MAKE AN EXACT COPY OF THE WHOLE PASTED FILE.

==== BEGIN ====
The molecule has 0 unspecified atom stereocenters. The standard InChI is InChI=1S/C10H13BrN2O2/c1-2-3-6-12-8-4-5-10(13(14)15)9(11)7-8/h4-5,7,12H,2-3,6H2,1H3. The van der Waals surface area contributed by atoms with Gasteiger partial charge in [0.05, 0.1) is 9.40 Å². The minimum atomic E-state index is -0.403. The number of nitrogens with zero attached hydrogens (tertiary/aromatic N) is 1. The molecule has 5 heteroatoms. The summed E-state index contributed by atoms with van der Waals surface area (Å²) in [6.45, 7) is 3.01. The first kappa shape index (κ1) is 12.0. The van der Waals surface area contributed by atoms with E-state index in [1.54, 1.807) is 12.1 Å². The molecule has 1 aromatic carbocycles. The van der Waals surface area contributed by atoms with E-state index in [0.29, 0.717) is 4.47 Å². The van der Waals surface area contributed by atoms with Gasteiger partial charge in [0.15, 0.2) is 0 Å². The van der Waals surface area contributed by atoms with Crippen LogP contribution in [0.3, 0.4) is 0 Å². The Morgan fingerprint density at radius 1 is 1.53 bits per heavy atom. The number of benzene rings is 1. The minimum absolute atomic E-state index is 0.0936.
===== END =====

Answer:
The molecule has 0 unspecified atom stereocenters. The standard InChI is InChI=1S/C10H13BrN2O2/c1-2-3-6-12-8-4-5-10(13(14)15)9(11)7-8/h4-5,7,12H,2-3,6H2,1H3. The van der Waals surface area contributed by atoms with Gasteiger partial charge in [0.05, 0.1) is 9.40 Å². The minimum atomic E-state index is -0.403. The number of nitrogens with zero attached hydrogens (tertiary/aromatic N) is 1. The molecule has 5 heteroatoms. The summed E-state index contributed by atoms with van der Waals surface area (Å²) in [6.45, 7) is 3.01. The first kappa shape index (κ1) is 12.0. The van der Waals surface area contributed by atoms with E-state index in [1.54, 1.807) is 12.1 Å². The molecule has 1 aromatic carbocycles. The van der Waals surface area contributed by atoms with E-state index in [0.29, 0.717) is 4.47 Å². The van der Waals surface area contributed by atoms with Gasteiger partial charge in [0.15, 0.2) is 0 Å². The van der Waals surface area contributed by atoms with Crippen LogP contribution in [0.3, 0.4) is 0 Å². The Morgan fingerprint density at radius 1 is 1.53 bits per heavy atom. The number of benzene rings is 1. The minimum absolute atomic E-state index is 0.0936.